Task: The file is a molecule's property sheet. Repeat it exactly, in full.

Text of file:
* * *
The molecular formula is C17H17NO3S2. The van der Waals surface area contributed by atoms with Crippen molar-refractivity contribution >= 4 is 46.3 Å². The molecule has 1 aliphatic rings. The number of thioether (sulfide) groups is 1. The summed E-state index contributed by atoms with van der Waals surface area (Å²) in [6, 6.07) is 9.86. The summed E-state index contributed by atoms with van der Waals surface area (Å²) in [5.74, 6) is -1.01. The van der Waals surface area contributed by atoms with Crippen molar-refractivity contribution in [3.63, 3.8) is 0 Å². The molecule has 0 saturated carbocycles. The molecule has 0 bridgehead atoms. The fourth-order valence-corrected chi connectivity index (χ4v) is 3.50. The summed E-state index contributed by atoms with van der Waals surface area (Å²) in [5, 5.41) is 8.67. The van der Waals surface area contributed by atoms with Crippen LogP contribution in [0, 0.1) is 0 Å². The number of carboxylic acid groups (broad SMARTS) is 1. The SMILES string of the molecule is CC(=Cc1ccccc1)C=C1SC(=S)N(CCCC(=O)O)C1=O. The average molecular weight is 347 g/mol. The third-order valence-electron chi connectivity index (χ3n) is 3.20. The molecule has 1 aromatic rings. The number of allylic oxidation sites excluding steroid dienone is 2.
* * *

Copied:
The molecular formula is C17H17NO3S2. The van der Waals surface area contributed by atoms with Crippen molar-refractivity contribution >= 4 is 46.3 Å². The molecule has 1 aliphatic rings. The number of thioether (sulfide) groups is 1. The summed E-state index contributed by atoms with van der Waals surface area (Å²) in [6, 6.07) is 9.86. The summed E-state index contributed by atoms with van der Waals surface area (Å²) in [5.74, 6) is -1.01. The van der Waals surface area contributed by atoms with Crippen molar-refractivity contribution in [3.63, 3.8) is 0 Å². The molecule has 0 saturated carbocycles. The molecule has 0 bridgehead atoms. The fourth-order valence-corrected chi connectivity index (χ4v) is 3.50. The summed E-state index contributed by atoms with van der Waals surface area (Å²) in [5, 5.41) is 8.67. The van der Waals surface area contributed by atoms with Crippen LogP contribution in [0, 0.1) is 0 Å². The number of carboxylic acid groups (broad SMARTS) is 1. The SMILES string of the molecule is CC(=Cc1ccccc1)C=C1SC(=S)N(CCCC(=O)O)C1=O. The average molecular weight is 347 g/mol. The third-order valence-electron chi connectivity index (χ3n) is 3.20. The molecule has 1 aromatic rings. The number of allylic oxidation sites excluding steroid dienone is 2.